In a droll irony that its subject would surely have relished, the decision to remount Keith Waterhouse's excellent 1989 play about the author of the Spectator Low Life columns ("a suicide note in weekly instalments") was taken two years ago at Bernard's funeral.
On its first outing, a comically rueful recognition of mortality and decline gave depth to a show that finds Bernard - heroic boozer, gambler and womaniser - locked for the night in his favourite Soho pub, the Coach and Horses.
As he chronicles, through a stream of hilarious anecdotes, a life devoted to stylish self- destruction, he extemporises a mock-obituary of himself ("in 1946, he paid his first visit to Soho and from that point, he was never to look forward ....") and waxes elegiac about the Soho characters who have gone the way of pickled flesh. Now that the Eternal Landlord has called closing time for Bernard, too, the play - which once again stars the incomparably funny and emotionally layered Peter O'Toole - can't help but feel a shade darker and more melancholic.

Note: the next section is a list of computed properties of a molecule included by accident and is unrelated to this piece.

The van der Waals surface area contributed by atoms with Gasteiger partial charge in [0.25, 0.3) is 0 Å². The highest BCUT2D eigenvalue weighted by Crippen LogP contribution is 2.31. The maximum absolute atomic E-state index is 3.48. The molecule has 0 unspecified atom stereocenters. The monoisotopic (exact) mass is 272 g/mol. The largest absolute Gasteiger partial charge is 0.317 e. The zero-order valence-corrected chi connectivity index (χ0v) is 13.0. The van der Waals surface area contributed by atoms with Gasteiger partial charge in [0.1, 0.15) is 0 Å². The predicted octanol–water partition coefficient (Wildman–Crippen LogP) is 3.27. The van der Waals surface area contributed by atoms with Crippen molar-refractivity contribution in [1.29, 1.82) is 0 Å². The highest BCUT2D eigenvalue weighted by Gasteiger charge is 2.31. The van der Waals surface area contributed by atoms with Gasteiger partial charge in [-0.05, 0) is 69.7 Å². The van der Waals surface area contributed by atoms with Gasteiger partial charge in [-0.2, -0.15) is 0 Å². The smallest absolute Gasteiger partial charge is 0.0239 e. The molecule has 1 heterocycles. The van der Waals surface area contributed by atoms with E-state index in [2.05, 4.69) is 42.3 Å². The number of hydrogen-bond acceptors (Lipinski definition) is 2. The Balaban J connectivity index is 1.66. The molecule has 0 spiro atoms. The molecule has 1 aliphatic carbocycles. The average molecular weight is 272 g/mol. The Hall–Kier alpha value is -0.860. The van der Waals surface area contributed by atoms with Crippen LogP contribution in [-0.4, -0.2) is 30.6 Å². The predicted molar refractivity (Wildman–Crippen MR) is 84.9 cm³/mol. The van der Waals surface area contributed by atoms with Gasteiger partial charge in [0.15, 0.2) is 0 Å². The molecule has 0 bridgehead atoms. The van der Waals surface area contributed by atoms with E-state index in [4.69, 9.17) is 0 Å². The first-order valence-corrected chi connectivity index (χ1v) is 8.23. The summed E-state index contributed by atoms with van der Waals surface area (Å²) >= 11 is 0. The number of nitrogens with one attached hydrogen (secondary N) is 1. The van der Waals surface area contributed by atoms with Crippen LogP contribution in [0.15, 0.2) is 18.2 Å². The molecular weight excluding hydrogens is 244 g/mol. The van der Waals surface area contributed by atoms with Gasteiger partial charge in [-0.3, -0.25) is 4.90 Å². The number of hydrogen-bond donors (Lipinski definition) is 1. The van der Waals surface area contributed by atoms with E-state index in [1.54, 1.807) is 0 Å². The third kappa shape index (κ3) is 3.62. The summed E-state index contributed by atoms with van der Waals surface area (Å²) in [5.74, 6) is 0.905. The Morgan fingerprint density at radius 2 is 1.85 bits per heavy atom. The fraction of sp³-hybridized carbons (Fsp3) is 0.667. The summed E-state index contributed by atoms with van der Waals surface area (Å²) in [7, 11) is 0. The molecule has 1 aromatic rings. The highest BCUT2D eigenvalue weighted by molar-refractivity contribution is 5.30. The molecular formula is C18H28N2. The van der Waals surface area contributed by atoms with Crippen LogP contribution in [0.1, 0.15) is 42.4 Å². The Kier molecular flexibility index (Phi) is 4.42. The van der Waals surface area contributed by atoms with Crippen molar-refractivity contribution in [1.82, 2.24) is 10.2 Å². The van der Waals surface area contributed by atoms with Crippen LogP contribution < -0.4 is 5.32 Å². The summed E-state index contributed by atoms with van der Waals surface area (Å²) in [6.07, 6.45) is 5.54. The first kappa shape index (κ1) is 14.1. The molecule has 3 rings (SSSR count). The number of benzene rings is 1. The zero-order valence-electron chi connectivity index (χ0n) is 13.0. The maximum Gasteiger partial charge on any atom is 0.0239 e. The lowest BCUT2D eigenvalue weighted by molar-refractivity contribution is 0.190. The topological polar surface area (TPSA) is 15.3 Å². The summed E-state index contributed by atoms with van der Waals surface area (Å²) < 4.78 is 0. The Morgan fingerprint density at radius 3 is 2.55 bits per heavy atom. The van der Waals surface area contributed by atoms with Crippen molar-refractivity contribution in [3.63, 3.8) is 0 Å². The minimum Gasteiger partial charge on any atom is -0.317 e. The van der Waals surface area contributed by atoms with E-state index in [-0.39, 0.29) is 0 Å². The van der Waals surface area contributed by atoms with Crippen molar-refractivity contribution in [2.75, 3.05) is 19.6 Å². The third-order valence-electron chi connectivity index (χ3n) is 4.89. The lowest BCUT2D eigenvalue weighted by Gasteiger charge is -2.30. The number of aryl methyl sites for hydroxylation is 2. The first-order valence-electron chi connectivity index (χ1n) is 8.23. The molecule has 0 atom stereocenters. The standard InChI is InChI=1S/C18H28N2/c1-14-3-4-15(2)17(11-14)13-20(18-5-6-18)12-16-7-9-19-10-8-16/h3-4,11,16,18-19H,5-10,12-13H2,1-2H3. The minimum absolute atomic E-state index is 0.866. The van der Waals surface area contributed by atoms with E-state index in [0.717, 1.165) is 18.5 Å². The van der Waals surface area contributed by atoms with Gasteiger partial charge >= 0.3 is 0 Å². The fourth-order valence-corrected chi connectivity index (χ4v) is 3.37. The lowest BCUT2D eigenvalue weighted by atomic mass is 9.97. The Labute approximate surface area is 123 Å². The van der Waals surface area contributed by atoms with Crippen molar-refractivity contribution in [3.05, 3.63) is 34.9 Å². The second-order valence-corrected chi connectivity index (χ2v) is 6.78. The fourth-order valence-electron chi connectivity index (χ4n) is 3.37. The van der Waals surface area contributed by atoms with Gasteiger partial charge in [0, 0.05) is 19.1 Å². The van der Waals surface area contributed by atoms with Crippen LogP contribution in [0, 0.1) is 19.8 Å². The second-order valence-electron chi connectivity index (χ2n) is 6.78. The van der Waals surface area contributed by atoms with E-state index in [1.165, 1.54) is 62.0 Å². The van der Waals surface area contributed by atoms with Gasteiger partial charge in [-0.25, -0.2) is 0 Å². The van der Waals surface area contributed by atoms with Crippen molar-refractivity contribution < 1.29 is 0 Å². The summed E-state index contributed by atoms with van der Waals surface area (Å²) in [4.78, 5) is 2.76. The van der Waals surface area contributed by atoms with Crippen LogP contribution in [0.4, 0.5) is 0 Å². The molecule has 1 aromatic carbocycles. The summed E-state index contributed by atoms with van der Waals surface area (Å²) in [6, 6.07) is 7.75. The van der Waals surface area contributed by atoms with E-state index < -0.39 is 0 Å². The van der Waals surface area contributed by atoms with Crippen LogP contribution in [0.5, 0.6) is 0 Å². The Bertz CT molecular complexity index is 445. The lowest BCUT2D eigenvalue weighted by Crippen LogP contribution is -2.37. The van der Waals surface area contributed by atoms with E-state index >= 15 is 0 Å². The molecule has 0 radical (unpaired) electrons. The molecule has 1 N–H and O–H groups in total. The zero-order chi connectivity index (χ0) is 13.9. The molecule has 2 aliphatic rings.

But seeing Ned Sherrin's adroit production for a second time, you appreciate how this play will help to immortalise Bernard as an attractive minor member of that bunch - which includes Rochester, Byron and Wilde - whom we simultaneously view as Awful Warnings and envy for the undeceived, fearless wit with which they hurtle down the road of excess to ruination.
Elegantly raddled and looking like a disreputably unmade bed, O'Toole gives a performance that, in its squiffy hauteur, is a wonderful mix of the rackety and the fastidious.
Puffing on endless cigarettes like some fallen-down Wildean cynic, he's a master of the brilliantly timed withering or amazed pause - for which there is plenty of opportunity here, as Bernard is assailed by pious prats who contend that "you only get out of life what you put into it" or by raving cranks like the gambling addict who, when horse-racing is cancelled during a cold snap, starts an alternative betting game with cats.
Waterhouse's bright idea of presenting Bernard, between flats, and trapped overnight in a pub where he unpacks his mementoes, allows you to appreciate the essential homelessness of a boozer on this scale. As well as the wit of the man, O'Toole communicates the sadness and the moral acumen.
"What an amazing jemmy to the door of the mind is a few large vodkas," opines Bernard towards the end of the play, during which he canes the best part of a bottle. Let's hope that wherever he is propped up now, someone is standing him a large one.